In two to three hour interviews, researchers Dan McAdams and Jen Guo asked 157 people between the ages of 55 and 57 to describe their lives as if they were novels, complete with main characters, recurring themes, and turning points.

According to McAdams and Guo, the people who cared the most for future generations all told their life stories as “redemption narratives.

From the study’s abstract:

The story’s protagonist

(a) enjoys an early advantage in life,

(b) exhibits sensitivity to the suffering of other people,

(c) develops a clear moral framework,

(d) repeatedly transforms negative scenes into positive outcomes, and

(e) pursues prosocial goals for the future.

In McAdams and Guo’s study, the adults who were the most generative — or socially engaged — acted out a similar story of redemption in their everyday lives.

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In “The Art and Science of Personality Development,” McAdams argues that there’s a link between the suffering felt early in life and the redemption that follows:

Failure may ultimately result in victory, deprivation may give way to abundance. Importantly, the narrator describes an explicit causal link between the prior negative event and the resultant enhancement…

For example, a woman is devastated by a romantic breakup, but then finds the partner of her dreams. A student flunks out of college, then finds a great job. A boy endures extreme poverty as a child, but when he grows up, he comes to believe that early suffering made him a better person.

McAdams notes that while not everybody identifies with every turn of the redemption narrative, adults who are more generative conform to the narrative arc than those who are less so.

If the story of redemption sounds familiar, that’s because it’s a narrative arc that you can spot again and again in our mythological and literary traditions.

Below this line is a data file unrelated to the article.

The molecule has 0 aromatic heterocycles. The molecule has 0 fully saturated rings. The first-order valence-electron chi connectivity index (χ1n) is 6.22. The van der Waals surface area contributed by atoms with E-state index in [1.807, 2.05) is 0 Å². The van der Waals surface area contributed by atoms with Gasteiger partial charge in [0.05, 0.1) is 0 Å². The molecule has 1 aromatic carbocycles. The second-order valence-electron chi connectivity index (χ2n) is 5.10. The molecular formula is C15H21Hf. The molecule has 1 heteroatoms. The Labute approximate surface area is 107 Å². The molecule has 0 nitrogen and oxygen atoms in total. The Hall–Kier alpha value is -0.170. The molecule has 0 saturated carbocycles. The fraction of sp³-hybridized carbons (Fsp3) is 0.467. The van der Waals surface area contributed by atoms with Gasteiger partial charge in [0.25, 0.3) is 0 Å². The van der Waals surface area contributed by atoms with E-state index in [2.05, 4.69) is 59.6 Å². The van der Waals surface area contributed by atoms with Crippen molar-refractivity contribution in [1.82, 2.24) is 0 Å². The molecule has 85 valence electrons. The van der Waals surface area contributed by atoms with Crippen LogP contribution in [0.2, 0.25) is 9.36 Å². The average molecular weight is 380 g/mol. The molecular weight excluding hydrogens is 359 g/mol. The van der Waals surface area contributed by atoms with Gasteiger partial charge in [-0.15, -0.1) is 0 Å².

Siddhartha

One of the most notable accounts is the story of Siddhartha Gautama, the historical Buddha. The traditional account is that he was born into a sheltered royal life, but when he witnessed the way people were getting old, sick, and dying outside of the palace, he resolved to figure out how to deal with the problem of suffering. This motivated him to study the mechanics of the mind in meditation, yielding the foundational insights of what we today call Buddhism, a system of understanding that’s helped people for generations.

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The Jungian psychologist and comparative mythologist Joseph Campbell argued that historical, mythological, and literary narratives show up in our everyday lives. We find ourselves called to go on quests like Joan of Arc did when she united France; are filled with righteous anger like when Jesus threw the merchants out of the temple; or get caught up in star-crossed love affairs like Romeo and Juliet.

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What’s fascinating about McAdams and Guo’s study is that it evidences how the narrative arcs that we know so well from our various cultural traditions animate our lives.

It seems that the most pro-social people — the Nelson Mandelas and Aung San Suu Kyis of the world — embody these redemption narratives.

The good news is if you’re not happy with your life story, the research shows that you can edit it, too.

Prometheus [2012]

In his 2012 film Prometheus,, Ridley Scott revisits his Aliens franchise, deciding to tell the origin of not only his Alien creatures, but of humanity.

Plot Summary

The film opens with a humanoid  creature left on earth, a rocky and watery desolate place.  As his space ship leaves him, he drinks a potion and he collapses into the stream. His body dissolves into the water, and fragmented DNA reforms into strands; life is started on earth.

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Years later, in 2089, scientists Shaw and Holloway discover cave paintings of humans worshiping giants who are pointing to a constellation. They gather the data and present it to the Weyland corporation, invested in research into the origins of humanity. It seems Shaw and Holloway have found a star map. Weyland commissions the expedition aboard the space vessel, Prometheus, to seek out the star system and its inhabitable planet there.  The ship, and crew in cyro-sleep,  are guided by robot David.